Thorns in the Flesh: Illness and Sanctity in Late Ancient Christianity

Thorns in the Flesh: Illness and Sanctity in Late Ancient Christianity

Thorns in the Flesh: Illness and Sanctity in Late Ancient Christianity

Thorns in the Flesh: Illness and Sanctity in Late Ancient Christianity


The literature of late ancient Christianity is rich both in saints who lead lives of almost Edenic health and in saints who court and endure horrifying diseases. In such narratives, health and illness might signify the sanctity of the ascetic, or invite consideration of a broader theology of illness. In Thorns in the Flesh, Andrew Crislip draws on a wide range of texts from the fourth through sixth centuries that reflect persistent and contentious attempts to make sense of the illness of the ostensibly holy. These sources include Lives of Antony, Paul, Pachomius, and others; theological treatises by Basil of Caesarea and Evagrius of Pontus; and collections of correspondence from the period such as the Letters of Barsanuphius and John.

Through close readings of these texts, Crislip shows how late ancient Christians complicated and critiqued hagiographical commonplaces and radically reinterpreted illness as a valuable mode for spiritual and ascetic practice. Illness need not point to sin or failure, he demonstrates, but might serve in itself as a potent form of spiritual practice that surpasses even the most strenuous of ascetic labors and opens up the sufferer to a more direct knowledge of the self and the divine. Crislip provides a fresh and nuanced look at the contentious and dynamic theology of illness that emerged in and around the ascetic and monastic cultures of the later Roman world.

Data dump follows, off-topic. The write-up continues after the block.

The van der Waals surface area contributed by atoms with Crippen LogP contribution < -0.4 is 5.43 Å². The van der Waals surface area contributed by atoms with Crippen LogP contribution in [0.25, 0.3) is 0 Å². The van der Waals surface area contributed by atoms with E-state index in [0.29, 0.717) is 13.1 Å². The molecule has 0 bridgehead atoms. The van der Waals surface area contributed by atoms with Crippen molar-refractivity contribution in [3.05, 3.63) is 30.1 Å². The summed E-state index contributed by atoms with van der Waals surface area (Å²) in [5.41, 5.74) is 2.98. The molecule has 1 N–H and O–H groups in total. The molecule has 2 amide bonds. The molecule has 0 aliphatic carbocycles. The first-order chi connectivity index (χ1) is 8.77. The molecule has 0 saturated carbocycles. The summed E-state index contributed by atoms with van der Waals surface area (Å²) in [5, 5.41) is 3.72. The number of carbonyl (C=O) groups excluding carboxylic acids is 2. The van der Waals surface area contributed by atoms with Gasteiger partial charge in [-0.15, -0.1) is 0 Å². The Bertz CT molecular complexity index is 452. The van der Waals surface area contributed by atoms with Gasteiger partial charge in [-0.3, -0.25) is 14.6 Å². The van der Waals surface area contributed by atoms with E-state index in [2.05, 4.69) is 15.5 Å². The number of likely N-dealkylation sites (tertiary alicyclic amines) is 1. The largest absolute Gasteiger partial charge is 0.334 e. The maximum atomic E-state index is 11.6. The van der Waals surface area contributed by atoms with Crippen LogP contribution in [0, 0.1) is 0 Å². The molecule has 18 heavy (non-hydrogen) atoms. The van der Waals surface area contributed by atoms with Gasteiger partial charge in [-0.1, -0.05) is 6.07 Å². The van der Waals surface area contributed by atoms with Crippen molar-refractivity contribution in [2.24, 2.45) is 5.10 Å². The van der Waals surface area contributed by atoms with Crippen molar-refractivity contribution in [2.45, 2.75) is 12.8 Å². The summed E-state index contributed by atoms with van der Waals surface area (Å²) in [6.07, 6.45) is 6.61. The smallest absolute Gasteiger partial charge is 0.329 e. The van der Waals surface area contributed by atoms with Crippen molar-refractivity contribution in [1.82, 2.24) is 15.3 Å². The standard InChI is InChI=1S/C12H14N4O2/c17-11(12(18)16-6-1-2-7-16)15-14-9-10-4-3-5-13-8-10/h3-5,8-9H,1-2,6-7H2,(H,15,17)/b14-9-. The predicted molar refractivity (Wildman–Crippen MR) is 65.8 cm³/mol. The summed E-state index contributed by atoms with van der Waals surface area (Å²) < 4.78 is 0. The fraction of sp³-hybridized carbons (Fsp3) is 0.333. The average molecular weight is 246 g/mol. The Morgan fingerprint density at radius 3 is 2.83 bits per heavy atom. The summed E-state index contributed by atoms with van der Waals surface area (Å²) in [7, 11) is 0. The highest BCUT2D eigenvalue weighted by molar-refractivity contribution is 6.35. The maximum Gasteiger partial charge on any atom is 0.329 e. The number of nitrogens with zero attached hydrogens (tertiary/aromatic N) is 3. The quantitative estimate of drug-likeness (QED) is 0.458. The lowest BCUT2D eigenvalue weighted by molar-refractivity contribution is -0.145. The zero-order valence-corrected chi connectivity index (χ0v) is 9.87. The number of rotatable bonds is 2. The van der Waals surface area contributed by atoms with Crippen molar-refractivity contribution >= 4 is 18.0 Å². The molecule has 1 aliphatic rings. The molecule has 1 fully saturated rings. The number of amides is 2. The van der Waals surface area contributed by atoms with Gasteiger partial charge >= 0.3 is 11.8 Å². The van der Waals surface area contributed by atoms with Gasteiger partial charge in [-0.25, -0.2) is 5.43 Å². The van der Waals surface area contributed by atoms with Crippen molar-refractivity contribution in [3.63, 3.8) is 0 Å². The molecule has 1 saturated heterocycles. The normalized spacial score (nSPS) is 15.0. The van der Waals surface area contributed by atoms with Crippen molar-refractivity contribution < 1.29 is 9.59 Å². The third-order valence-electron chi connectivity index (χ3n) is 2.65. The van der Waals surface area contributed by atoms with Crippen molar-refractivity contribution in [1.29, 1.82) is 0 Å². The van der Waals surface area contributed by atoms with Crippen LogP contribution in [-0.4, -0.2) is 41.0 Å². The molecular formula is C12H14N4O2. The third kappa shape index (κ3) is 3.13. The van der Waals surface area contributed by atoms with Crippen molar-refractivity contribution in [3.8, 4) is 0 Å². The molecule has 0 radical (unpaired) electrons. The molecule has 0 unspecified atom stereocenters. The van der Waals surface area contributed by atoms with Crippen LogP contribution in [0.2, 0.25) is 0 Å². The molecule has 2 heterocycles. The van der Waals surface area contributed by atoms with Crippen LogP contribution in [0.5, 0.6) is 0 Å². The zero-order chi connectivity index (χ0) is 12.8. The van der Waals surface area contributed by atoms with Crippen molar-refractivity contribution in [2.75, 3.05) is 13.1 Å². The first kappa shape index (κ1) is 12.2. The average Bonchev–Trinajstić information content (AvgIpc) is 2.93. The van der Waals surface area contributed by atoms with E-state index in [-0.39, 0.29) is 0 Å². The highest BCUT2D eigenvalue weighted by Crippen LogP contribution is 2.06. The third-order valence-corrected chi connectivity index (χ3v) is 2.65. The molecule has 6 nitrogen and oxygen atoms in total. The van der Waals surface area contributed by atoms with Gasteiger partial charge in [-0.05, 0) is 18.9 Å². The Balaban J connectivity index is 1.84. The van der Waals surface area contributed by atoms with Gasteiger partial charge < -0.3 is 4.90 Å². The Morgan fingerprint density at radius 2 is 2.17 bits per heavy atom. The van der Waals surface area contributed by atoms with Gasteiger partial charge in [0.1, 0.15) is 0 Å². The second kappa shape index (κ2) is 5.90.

The sick saint has long captured the western imagination. Take Anatole France̱s 1890 novel Thaïs. Although France is no longer fashionable (and is hardly in print in English), from the fin de siècle to the 1920s France spoke of the mentality of the times. He was considered by many “the greatest living author” in 1924 (the year he won the Nobel Prize for literature) and praised by such still-revered authors as Edmund Wilson and Henry James. in Thaïs, his most popular novel—an international bestseller translated into eighteen languages—France begins his tale of late ancient Egypt with a graphic, pathological image of the early decades of monastic life. Anchorites and coenobites suffer gladly through harsh ascetic behaviors, making themselves sick. This lifestyle transforms the monk into something injured yet aesthetically desirable: “Mindful of original sin, they refused to give to their bodies not only pleasure and satisfaction but even the care that is considered necessary by those who live in the world. They believed that physical affliction purified the soul and that the flesh could receive no more glorious adornment than ulcers and open sores. Thus was the word of the prophets observed: ‘The desert shall be covered with flowers.’”

France’s adaptation of the prophet Isaiah evokes the image of the desert as body, erupting with the bloom of diseased ascetics, much as each ascetic’s body is adorned by the efflorescence of disease. France places the cultivation of illness at the heart of the nascent monastic movement, a distinctive feature of the exotic world of late ancient Egyptian asceticism. While Athanasius of Alexandria in his Life of Antony famously characterized the same period of monasticism’s birth as a desert transformed into a city of health, led by Antony as a “physician (iatros) for Egypt,” in Anatole France’s version the desert becomes a garden of disease.

A generation later than France in his native Romania, E. M. Cioran too identified illness as central to the Christian ascetic project, drawing on the lives of the saints he had read as a child and the writings of Friedrich Nietzsche, whose Genealogy of Morals is suffused with images of disease, sickness . . .

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